Three Stories

There are, I suppose, as many different stories about why and how a woman gets an abortion as there are women.

Here’s one: In the bad old days before Roe, my mother once drove a friend from New York City to a parking lot in New Jersey, where her friend got into a waiting car. Five hours later the car returned, her friend got out (sheet white and trembling, but okay), got in my mother’s car, and they drove back to the city. She went on with her life, with what residual emotion from the experience I don’t know; I do know my mother was deeply shaken by her small part in it.

And another: I remember several girls in college who got pregnant, before and after Roe. After Roe some things were the same: the secrecy, the collections taken up to help defray the cost, the sympathetic pampering when the girl returned to the dorm. But some things were very different: before Roe there was a well of secret knowledge–all I knew was that someone knew someone who knew a real doctor… and the rest of the process was shrouded in mystery, not as dire or scary as my mother’s friend’s experience, but sufficiently clandestine. After Roe, if memory serves, you had to cross the state line to reach a state where the procedure was legal. But there were official resources on campus which could explain and expedite the process. Still expensive, still secret, but without the gloss of criminality which made a bad situation terrifying.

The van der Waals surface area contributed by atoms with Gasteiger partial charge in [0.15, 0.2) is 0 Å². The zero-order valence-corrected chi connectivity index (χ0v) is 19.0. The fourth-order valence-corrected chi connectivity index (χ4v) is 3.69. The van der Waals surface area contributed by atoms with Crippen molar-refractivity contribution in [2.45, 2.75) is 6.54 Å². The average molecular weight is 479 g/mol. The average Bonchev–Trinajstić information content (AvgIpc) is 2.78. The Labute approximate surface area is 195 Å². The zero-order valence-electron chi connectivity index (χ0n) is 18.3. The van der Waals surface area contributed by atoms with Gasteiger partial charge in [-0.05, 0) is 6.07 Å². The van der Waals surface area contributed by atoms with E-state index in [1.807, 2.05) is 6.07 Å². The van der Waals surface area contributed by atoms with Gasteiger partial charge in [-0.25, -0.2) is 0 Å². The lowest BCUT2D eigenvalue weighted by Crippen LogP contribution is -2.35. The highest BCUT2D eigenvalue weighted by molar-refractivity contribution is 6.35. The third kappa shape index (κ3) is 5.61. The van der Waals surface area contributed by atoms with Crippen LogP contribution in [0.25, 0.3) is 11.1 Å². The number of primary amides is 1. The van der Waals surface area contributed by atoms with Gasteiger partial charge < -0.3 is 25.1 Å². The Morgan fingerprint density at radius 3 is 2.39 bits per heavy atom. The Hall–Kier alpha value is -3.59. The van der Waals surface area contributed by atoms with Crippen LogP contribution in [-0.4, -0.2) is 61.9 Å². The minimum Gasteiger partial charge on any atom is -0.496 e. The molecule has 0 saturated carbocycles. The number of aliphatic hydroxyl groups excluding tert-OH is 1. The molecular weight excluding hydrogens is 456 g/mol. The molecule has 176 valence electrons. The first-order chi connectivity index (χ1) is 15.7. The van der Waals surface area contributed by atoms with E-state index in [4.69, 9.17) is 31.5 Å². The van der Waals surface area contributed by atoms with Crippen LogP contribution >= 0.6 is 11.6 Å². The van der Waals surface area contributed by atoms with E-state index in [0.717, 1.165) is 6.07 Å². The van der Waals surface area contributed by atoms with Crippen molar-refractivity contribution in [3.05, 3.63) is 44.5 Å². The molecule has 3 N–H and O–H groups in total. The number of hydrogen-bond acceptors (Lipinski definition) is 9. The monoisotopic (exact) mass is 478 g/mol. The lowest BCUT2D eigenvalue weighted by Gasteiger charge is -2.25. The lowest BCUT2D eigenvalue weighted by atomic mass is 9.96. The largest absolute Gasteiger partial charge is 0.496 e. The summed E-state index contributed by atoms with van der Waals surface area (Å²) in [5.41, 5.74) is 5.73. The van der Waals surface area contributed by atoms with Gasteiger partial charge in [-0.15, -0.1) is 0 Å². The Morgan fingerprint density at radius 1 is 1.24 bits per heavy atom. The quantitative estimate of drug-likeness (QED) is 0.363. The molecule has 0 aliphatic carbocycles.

And one more: mine. Continue reading “Three Stories”

Rethinking All the Rules